Page One: Inside the New York Times

Documentary on the changing face of journalism provides a behind the scenes look at the New York Times. That daily periodical has always been ONE of the most hallowed in journalism. Let’s not forget The Wall Street Journal after all.  That is clearly the opinion of director Andrew Rossi. He was granted rare access to the New York Times newsroom for a year. This investigative report analyzes how the Internet and modern media has changed the print business and the way in which people get their news. There is a very real battle to stay relevant at the moment. Newspapers all across the U.S. are going bankrupt.

I suppose one’s enjoyment of Page One will rest on whether you even care if the New York Times survives or not. My feeling is, the paper deserves to exist if the public wants it to exist. Does it contribute a service that the people are willing to support? The paper must adapt to the modern world. But the documentary does the publication a disservice by treating it as a historical monument that must be supported because it’s necessary for the good of society. I don’t know if things have changed, but the New York Times was a business the last moment I checked, not a charity. That’s not always obvious from Rossi’s effort to convince us of its relevance. He does provide a window into the contemporary newspaper game and for that, it is entertaining. Still, there isn’t enough to convince us of his point, even at 88 minutes. Regardless, this feels more like a segment on 60 minutes than a feature film anyway.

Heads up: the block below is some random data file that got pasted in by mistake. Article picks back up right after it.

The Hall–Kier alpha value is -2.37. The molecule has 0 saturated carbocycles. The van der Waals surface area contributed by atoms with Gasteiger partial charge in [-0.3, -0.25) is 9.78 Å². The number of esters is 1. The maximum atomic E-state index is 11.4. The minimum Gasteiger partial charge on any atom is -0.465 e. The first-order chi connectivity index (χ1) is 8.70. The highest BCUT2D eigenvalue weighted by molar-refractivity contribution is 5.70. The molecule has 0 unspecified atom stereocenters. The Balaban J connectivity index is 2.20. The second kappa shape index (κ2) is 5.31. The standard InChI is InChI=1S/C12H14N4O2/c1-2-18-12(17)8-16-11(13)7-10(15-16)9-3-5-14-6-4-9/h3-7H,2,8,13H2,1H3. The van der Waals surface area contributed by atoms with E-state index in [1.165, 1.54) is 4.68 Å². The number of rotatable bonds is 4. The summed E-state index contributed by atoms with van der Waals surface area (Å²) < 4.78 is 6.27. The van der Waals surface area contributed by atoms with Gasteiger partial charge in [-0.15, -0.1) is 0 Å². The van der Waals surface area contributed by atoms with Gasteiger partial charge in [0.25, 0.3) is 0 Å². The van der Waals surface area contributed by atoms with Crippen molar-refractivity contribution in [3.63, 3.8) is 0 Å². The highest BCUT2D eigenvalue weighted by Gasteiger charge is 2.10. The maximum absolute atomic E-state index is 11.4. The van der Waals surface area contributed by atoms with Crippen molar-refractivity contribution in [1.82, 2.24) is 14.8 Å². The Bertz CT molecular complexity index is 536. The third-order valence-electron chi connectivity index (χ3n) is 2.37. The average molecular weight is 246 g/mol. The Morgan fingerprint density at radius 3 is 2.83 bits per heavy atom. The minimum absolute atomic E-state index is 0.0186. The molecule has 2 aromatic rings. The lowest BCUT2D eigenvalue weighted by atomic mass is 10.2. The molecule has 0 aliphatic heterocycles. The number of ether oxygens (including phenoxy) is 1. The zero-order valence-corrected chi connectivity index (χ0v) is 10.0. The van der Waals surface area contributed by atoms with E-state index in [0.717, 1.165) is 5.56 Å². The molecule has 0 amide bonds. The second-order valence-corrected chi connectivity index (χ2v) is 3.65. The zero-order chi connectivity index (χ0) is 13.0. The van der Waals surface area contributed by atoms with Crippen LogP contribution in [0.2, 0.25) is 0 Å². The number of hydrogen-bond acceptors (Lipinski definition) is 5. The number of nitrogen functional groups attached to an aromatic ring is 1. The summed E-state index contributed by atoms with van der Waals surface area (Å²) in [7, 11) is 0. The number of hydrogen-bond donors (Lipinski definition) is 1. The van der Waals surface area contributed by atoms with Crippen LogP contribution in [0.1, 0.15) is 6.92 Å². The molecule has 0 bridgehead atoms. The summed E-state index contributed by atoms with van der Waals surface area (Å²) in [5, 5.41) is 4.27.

The focus jumps around too much, touching on many topics, but never really delving too deeply on any one thing. “Freedom of information” website WikiLeaks, which publishes secret documents from anonymous sources, is touched upon for example. Its editor-in-chief, Internet activist Julian Assange could be a documentary subject unto himself. Other scenes involve interviews with various staff members at The New York Times. These talking heads, with one exception, weren’t particularly engaging. Of these staffers, the majority of time is wisely given to media and culture columnist, David Carr. His inclusion is something of a double edged sword. It’s understandable that the filmmakers would devote such an enormous amount of time to his point of view. He’s a caustic character to be sure, and a hilariously fascinating one at that. However his outlook is merely one person’s opinion and I would’ve liked to have heard more from opposing view points. We get a few snatches here and there, but they’re fleeting. Carr’s dominance is exhibited throughout the entire film.

Web based news blogger Arianna Huffington tosses a memorably glib line at one point when she addresses her detractors by saying “I was not around when the printing press was invented; but if I were around I would imagine that the people dealing with stone tablets would be making a similar argument.” If that statement provokes an emotional reaction in you, then you should find Rossi’s report interesting at least. Unfortunately I didn’t think he did a satisfactory job of convincing the audience to cherish those “stone tablets”. The way it’s presented here, it felt like mourning the eclipse of the horse and buggy in the shadow of the automobile.

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3 Responses to “Page One: Inside the New York Times”

  1. Great review. Probably won’t be seeing this movie.

  2. Very insightful, Mark! Loved your review, especially that last line “he way it’s presented here, it felt like mourning the eclipse of the horse and buggy in the shadow of the automobile.”.

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